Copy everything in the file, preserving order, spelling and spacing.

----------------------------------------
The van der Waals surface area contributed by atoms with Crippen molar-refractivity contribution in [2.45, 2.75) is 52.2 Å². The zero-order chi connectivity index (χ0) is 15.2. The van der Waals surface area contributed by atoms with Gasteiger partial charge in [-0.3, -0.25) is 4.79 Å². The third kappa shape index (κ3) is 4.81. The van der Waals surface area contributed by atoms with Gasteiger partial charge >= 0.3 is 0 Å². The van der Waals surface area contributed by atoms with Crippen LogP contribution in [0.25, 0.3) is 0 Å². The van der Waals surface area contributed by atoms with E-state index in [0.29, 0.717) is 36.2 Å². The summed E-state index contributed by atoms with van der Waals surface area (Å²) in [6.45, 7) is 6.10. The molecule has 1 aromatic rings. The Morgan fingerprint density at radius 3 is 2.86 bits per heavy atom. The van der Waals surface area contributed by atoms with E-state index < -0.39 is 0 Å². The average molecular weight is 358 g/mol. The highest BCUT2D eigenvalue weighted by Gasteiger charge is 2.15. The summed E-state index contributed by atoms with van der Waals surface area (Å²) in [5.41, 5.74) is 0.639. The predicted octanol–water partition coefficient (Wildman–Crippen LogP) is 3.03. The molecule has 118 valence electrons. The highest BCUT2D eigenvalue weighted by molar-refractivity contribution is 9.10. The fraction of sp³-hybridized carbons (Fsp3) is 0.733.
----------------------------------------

The van der Waals surface area contributed by atoms with Crippen molar-refractivity contribution in [2.45, 2.75) is 52.2 Å². The zero-order chi connectivity index (χ0) is 15.2. The van der Waals surface area contributed by atoms with Gasteiger partial charge in [-0.3, -0.25) is 4.79 Å². The third kappa shape index (κ3) is 4.81. The van der Waals surface area contributed by atoms with Gasteiger partial charge >= 0.3 is 0 Å². The van der Waals surface area contributed by atoms with Crippen LogP contribution in [0.25, 0.3) is 0 Å². The van der Waals surface area contributed by atoms with E-state index in [0.29, 0.717) is 36.2 Å². The summed E-state index contributed by atoms with van der Waals surface area (Å²) in [6.45, 7) is 6.10. The molecule has 1 aromatic rings. The Morgan fingerprint density at radius 3 is 2.86 bits per heavy atom. The van der Waals surface area contributed by atoms with E-state index < -0.39 is 0 Å². The average molecular weight is 358 g/mol. The highest BCUT2D eigenvalue weighted by Gasteiger charge is 2.15. The summed E-state index contributed by atoms with van der Waals surface area (Å²) in [5.41, 5.74) is 0.639. The predicted octanol–water partition coefficient (Wildman–Crippen LogP) is 3.03. The molecule has 118 valence electrons. The highest BCUT2D eigenvalue weighted by molar-refractivity contribution is 9.10. The fraction of sp³-hybridized carbons (Fsp3) is 0.733.